• Ironically all nationalistic idealism had been acquired and influenced by foreign cultures (Marxism, American progressivism) and traditional Chinese Thinking.
      • A Multi-ethnic state.
  • Chinese Thinking developed into a strong sense of community and nationalistic pride.
    • Tested when Japan overthrew Chinese power in 1985, and soon after, its loss of control over Korea.
  • Blaming Game: Ultimately the Western powers were blamed.
  • Government was also to blame - Weak and unable to tell the foreign powers to leave.
  • Division in state between the people, the government, and the foreign powers.
politically and economically
Politically and Economically…
  • Politically and economically China was weak during the 19th century
    • Allowed foreign powers domination of its economy
      • Great Britain and the United States had successfully pressed the Chinese imperial government into providing various economic and political concessions which were more to the advantage of the western powers than they were the Chinese.
  • Resulting in a growth of patriotic force to regain the economy and establish a political power.

“Fear of Westernization”

  • Inability to accept extensive foreign influence
  • -Politically
  • -Religiously
  • -Economically
  • Christianity:
  • -Threatening
  • -Western concept/ideology
  • -To begin with, the missionaries were successful.
  • -As the Government stepped in, influence was dampened
  • -Influence eventually stamped out completely through executions and exile
post rebellion religion in china
Post-Rebellion Religion in China
  • -The religion of the majority was Daoism and Buddhism, to a larger extent than before
  • -Religion is still a key issue in modern Chinese society and politics; Confucianism, Buddhism and Daoism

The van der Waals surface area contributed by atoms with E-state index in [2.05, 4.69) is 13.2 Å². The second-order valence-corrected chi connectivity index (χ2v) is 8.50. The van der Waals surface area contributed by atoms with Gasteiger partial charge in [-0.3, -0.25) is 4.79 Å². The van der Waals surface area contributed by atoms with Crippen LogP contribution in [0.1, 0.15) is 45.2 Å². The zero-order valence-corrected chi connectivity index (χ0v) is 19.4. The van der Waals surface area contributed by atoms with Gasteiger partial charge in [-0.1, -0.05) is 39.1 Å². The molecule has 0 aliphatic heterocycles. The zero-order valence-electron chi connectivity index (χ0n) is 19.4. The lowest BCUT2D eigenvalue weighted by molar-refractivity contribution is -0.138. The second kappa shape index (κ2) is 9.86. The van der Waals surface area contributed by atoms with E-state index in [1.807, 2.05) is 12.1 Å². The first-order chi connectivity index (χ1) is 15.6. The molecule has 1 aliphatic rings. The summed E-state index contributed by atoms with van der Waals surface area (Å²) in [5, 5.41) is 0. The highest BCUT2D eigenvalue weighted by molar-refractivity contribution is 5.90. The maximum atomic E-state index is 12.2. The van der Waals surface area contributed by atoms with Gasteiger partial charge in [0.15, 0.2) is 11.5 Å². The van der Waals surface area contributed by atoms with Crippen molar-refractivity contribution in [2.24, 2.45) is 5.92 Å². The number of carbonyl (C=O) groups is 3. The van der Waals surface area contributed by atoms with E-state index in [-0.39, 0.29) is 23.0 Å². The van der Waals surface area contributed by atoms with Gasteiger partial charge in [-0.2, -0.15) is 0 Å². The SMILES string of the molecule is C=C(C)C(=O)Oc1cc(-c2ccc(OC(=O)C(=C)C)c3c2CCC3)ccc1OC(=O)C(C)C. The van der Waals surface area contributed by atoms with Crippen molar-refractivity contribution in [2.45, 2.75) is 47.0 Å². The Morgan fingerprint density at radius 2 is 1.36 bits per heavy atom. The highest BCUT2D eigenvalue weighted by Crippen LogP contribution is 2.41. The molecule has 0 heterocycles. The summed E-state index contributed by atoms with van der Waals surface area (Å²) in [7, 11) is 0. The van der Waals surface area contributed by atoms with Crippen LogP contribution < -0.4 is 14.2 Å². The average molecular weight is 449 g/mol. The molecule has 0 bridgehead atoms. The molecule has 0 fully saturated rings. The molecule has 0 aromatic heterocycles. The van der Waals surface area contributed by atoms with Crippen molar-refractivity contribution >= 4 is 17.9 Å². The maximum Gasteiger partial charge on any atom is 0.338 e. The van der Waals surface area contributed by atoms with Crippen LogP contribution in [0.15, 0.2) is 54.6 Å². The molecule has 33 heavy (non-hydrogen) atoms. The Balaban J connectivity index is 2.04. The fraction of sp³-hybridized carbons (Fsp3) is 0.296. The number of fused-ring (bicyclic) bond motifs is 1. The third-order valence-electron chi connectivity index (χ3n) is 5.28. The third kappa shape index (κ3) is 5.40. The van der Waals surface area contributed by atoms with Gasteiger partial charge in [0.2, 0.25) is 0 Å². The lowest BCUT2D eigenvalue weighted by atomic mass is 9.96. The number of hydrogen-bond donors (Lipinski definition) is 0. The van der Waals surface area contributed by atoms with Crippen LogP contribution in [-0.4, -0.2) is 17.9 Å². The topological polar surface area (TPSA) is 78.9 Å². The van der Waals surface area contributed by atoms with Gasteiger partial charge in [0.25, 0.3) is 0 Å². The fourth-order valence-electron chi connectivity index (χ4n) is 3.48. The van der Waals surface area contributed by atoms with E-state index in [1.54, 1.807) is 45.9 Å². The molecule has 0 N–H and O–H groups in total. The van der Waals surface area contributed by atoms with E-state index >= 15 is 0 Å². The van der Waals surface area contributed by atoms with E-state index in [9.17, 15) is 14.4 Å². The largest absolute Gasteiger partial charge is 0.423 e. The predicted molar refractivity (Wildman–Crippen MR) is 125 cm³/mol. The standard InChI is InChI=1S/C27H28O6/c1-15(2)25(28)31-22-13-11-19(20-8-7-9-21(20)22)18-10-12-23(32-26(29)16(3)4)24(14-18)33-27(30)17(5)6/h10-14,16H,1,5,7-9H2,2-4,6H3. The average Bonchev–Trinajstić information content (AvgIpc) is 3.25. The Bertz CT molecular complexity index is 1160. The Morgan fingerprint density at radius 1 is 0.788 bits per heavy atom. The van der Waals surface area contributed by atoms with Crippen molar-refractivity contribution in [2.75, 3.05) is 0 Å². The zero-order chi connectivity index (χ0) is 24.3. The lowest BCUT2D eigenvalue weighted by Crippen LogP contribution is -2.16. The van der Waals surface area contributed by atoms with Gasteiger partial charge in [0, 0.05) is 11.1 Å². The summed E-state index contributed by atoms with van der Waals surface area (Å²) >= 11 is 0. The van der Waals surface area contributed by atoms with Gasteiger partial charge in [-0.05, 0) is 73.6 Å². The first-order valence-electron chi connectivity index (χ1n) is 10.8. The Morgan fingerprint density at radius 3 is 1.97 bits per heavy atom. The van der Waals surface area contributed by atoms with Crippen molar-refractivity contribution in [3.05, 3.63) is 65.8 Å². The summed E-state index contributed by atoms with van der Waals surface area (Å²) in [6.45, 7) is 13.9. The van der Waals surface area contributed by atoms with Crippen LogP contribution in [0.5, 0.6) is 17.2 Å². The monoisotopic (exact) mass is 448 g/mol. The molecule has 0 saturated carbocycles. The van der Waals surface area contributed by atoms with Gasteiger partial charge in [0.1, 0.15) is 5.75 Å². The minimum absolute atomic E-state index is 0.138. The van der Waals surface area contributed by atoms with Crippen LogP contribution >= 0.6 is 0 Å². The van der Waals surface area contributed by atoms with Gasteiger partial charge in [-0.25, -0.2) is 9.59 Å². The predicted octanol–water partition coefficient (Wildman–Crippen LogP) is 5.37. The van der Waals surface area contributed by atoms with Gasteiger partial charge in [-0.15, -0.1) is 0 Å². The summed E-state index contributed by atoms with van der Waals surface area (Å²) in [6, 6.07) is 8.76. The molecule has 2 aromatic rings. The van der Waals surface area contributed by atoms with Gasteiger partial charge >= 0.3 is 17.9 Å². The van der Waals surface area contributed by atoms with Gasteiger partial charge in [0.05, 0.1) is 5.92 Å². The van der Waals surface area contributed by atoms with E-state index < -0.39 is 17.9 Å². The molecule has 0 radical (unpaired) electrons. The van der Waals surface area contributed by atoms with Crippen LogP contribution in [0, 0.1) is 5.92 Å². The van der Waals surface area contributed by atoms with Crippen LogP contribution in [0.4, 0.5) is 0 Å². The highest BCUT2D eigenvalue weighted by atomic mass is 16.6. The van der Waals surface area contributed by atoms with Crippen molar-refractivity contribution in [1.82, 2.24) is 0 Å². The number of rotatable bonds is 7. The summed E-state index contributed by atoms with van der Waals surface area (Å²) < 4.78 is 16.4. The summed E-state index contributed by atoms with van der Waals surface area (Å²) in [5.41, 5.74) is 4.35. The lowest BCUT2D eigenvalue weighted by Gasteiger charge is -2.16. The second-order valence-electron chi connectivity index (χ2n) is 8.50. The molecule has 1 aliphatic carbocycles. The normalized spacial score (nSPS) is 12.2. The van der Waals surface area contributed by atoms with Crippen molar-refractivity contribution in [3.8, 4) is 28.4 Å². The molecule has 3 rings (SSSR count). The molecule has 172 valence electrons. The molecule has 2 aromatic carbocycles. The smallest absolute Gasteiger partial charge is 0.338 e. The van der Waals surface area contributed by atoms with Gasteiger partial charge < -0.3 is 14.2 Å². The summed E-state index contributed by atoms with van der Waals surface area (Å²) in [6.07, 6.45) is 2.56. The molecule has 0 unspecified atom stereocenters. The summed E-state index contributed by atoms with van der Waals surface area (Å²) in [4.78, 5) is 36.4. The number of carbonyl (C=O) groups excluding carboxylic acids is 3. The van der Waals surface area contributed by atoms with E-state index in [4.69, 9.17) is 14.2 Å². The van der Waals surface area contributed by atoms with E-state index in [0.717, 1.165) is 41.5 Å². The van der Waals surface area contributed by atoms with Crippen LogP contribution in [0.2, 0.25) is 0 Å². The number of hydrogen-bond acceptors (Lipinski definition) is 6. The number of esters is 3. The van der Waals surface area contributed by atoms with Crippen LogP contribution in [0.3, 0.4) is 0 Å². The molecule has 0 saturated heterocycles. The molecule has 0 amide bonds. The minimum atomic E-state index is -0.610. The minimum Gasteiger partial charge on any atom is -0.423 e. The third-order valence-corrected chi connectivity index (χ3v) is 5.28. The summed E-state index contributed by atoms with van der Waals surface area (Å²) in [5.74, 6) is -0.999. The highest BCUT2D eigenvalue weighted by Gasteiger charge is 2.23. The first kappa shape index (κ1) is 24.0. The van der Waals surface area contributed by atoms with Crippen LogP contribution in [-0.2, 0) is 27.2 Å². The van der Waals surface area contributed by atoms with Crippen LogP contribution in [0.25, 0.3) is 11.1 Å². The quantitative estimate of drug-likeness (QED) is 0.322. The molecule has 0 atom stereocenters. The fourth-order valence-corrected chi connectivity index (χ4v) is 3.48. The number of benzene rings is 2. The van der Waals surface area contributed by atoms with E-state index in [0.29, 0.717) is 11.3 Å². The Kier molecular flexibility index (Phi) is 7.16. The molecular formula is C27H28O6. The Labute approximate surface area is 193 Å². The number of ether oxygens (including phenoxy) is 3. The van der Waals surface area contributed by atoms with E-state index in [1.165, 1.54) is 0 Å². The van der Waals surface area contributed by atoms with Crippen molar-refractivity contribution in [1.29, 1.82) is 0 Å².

Beals, Z.C., 1901. China and the Boxers. Toronto: William Briggs.

Bickers R.A. 2007. The Boxers, China, and the World, Maryland: Rowman & Littlefield.

Ch'ên, Jerome, 1960. The Nature and Characteristics of the Boxer Movement--A Morphological Study: Cambridge University Press (Bulletin of the School of Oriental and African Studies), University of London, Vol. 23, No. 2 (1960), pp. 287-308.

Edward J.M. Rhoads, 1975,China's republican revolution: the case of Kwan Tang 1895-1913, Harvard University Press.

Esherick, J. 1987. The Origins of the Boxer Uprising, California: University of California Press.

  • Lynn Bodin, 1979, The Boxer Rebellion, Osprey Publishing.
  • Xiang Lanxin, 2003, The Origins of the Boxer War: A Multinational Study, Routledge.
  • Xiao, Cheng, 1983. "Minjan Zongiao Yu Yilutan Jietie" [Popular Religion & Boxer Posters]: The Journal of Asian Studies, Vol. 51, No. 2 (Feb., 1992) (pp. 147-163).
  • Xu, Guoqi, 2001. Nationalism, Internationalism and National Identity: China from 1895 to 1919. In: Wei, George C.X., Liu, Xiaoyuan ed. Chinese nationalism in perspective: historical and recent cases, Westport: Greenwood Press.
  • Xu Xudian & Li Jinsheng, 1981, Modern China: The 1980 Conference on the History of the Boxer Movement, Sage Publications.